Outcomes-Based Pricing Needs Collaboration Among Stakeholders
Key healthcare stakeholders need to collaborate to implement a successful outcomes-based pricing model.
Outcomes-based pricing for prescription drugs may be a sustainable alternative for the current payment model, which has left many patients with sticker shock.
However, getting to that place may present a challenge that would require collaboration between, payers, pharmacy benefit managers (PBMs), and drug manufacturers.
“Our relationship with pharma is more substantial than it's ever been,” said Steve Miller, PhD, chief medical offer at Express Scripts to Medical Marketing and Media. “Everybody wants sustainability in the marketplace, whether through outcomes- or indication-based reimbursement in oncology or something we don't know yet. It doesn't mean we'll always be on the same page, but we're constantly in dialogue and that's a good place to be.”
Although many PBMs have stated they have good relationships with other key players, implementing an outcomes-based pricing model has been stagnant.
To create this model, a consensus has to be reached about an optimal treatment, a method must be developed to encourage patients to use the optimal treatment, and there has to be a way to measure the efficacy of a drug, according to an article by Medical Marketing & Media (MM&M).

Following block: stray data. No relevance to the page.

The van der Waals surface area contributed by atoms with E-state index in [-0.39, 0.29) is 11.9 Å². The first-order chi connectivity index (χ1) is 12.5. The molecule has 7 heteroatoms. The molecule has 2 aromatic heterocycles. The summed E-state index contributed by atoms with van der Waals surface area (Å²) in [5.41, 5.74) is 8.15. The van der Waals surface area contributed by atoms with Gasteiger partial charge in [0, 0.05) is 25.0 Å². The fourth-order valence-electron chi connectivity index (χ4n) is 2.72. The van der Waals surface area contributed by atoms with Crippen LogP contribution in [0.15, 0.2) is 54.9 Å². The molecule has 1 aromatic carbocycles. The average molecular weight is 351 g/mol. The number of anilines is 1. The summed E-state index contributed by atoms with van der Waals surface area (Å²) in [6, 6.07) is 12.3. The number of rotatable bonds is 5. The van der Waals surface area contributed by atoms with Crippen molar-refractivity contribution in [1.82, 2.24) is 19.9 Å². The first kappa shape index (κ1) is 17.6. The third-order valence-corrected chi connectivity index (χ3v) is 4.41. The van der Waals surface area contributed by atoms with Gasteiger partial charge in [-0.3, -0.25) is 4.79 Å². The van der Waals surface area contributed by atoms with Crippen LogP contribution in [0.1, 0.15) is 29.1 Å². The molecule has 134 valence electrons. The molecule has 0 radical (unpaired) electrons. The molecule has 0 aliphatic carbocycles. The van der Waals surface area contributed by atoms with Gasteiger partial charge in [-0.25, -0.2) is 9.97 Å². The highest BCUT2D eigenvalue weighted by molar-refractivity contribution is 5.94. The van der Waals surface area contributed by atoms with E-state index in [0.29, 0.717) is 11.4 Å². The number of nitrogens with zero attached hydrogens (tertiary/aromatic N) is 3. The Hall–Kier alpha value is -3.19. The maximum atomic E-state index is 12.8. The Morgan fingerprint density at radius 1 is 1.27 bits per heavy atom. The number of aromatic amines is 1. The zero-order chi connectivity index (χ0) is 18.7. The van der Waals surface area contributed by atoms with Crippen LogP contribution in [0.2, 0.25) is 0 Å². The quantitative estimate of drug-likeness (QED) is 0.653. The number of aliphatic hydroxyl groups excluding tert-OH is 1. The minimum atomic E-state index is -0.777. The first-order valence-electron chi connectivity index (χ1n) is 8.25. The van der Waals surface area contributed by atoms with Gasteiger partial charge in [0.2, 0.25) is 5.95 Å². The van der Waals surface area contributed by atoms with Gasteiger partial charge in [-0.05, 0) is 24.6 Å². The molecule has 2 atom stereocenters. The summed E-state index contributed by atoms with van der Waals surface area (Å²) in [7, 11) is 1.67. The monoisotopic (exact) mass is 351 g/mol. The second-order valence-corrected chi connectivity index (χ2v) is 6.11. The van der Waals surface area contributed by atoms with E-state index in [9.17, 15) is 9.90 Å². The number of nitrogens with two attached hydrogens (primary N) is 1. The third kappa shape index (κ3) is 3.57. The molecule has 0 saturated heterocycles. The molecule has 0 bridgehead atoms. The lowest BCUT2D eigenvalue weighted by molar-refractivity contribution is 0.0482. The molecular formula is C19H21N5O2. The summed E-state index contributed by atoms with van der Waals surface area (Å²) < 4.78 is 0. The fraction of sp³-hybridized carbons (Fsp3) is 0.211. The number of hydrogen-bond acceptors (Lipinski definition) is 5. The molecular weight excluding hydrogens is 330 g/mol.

Since these 3 key factors have yet to be aligned by the healthcare system, outcomes-based pricing may not be evolving as quickly as it should be.
“What we have, in terms of infrastructure, isn't sophisticated enough,” Susan Garfield, co-author of EY’s recent report A Road Map to Strategic Drug Pricing said in an interview. “You need data systems that can talk to each other. You need tools to help stakeholders come together to share information that documents the impact of different therapies and processes. You need incentives to drive collaboration.”
There is much work to be done to decide how long evaluations should be, what other data is needed, and who will have access to data, according to the report. Practical realities add as much burden to the shift towards value-based reimbursement, as much as philosophical and financial realities, according to the article.
However, innovation has not been lost. There is a system that will be implemented in several European countries that rates products on how innovative they are. Highly rated products will negotiate premiums, while me-too drugs will not be reimbursed.
A similar program will likely not be implemented in the United States, since a 10-year study of outcomes-based pricing faced in the UK faced countless challenges in a small population.
“There was a midstream assessment that said, basically, that the data was too hard to get,” researcher Francoise Simon, PhD, told MM&M. “The UK is the size of Texas. That gives you a sense about how big a project this really is.”
Collaboration between multiple healthcare stakeholders, persistence through challenges, and addressing realities will likely result in the most promising strategy to implement outcomes-based pricing.